read [ -rszpqAclneE ] [ -t [ num ] ] [ -k [ num ] ] [ -d delim ] [ -u n ] [ name[?prompt] ] [ name ... ]

Read one line and break it into fields using the characters in $IFS as separators, except as noted below. The first field is assigned to the first name, the second field to the second name, and so on, with leftover fields assigned to the last name. If name is omitted then REPLY is used for scalars and reply for arrays.

Option Description


Raw mode: a \ at the end of a line does not signify line continuation and backslashes in the line don't quote the following character and are not removed.


Don't echo back characters if reading from the terminal. Currently does not work with the -q option.


Read only one character from the terminal and set name to y if this character was y or Y and to n otherwise. With this flag set the return value is zero only if the character was y or Y. Note that this always reads from the terminal, even if used with the -p or -u or -z flags or with redirected input. This option may also be used within zle widgets.


Read only one (or num) characters. All are assigned to the first name, without word splitting. This flag is ignored when -q is present. Input is read from the terminal unless one of -u or -p is present. This option may also be used within zle widgets.


Read one entry from the editor buffer stack and assign it to the first name, without word splitting. Text is pushed onto the stack with print -z or with push-line from the line editor. This flag is ignored when the -k or -q flags are present.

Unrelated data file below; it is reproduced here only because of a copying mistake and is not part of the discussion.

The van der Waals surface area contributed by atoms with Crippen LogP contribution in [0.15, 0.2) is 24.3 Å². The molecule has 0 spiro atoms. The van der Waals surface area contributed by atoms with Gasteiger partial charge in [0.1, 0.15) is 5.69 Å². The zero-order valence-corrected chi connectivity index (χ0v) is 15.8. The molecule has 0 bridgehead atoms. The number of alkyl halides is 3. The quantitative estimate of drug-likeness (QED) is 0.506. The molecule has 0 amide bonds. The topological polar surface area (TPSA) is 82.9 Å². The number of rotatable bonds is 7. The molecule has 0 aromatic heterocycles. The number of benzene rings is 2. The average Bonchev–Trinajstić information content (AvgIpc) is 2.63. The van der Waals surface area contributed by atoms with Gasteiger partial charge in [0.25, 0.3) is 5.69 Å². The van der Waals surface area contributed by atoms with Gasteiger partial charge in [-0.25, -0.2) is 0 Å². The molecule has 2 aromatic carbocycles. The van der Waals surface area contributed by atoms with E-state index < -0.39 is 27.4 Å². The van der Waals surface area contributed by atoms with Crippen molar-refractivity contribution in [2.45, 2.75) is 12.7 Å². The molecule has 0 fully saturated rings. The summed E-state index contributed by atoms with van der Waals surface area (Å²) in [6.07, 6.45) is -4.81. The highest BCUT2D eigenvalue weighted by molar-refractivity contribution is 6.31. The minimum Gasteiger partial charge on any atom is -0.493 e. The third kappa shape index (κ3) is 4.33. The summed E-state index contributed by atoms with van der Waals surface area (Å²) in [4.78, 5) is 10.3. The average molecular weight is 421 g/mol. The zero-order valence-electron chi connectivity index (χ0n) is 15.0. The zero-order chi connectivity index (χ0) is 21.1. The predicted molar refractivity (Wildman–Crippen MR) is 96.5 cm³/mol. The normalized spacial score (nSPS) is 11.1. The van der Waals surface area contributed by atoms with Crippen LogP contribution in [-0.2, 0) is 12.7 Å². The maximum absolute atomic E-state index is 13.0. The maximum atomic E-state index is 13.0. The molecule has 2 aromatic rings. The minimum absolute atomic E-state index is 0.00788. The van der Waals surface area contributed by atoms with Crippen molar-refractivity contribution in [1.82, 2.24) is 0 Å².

The first name is taken as the name of an array and all words are assigned to it.


Together with -c, the number of the word the cursor is on is read. With -l, the index of the character the cursor is on is read. Note that the command name is word number 1, not word 0, and that when the cursor is at the end of the line, its character index is the length of the line plus one.

-u n

Input is read from file descriptor n.

-d delim

Input is terminated by the first character of delim instead of by newline.

-t [ num ]

Test if input is available before attempting to read. If num is present, it must begin with a digit and will be evaluated to give a number of seconds, which may be a floating point number; in this case the read times out if input is not available within this time. If num is not present, it is taken to be zero, so that read returns immediately if no input is available. If no input is available, return status 1 and do not set any variables.

This option is not available when reading from the editor buffer with -z, when called from within completion with -c or -l, with -q which clears the input queue before reading, or within zle where other mechanisms should be used to test for input.

Note: read does not attempt to alter the input processing mode. The default mode is canonical input, in which an entire line is read at a time, so usually read -t will not read anything until an entire line has been typed. However, when reading from the terminal with -k input is processed one key at a time; in this case, only availability of the first character is tested, for example read -t -k 2 can still block on the second character. Use two instances of read -t -k if this is not what is wanted.


If the first argument contains a ?, the remainder of this word is used as a prompt on standard error when the shell is interactive.

The value (exit status) of read is 1 when an end-of-file is encountered, or as described for -q. Otherwise the value is 0.

The behavior of some combinations of the -k, -p, -q, -u and -z flags is undefined. Presently -q cancels all the others, -p cancels -u, -k cancels -z, and otherwise -z cancels both -p and -u.

Note: The Symbian platform does not support the use of -c or -l option.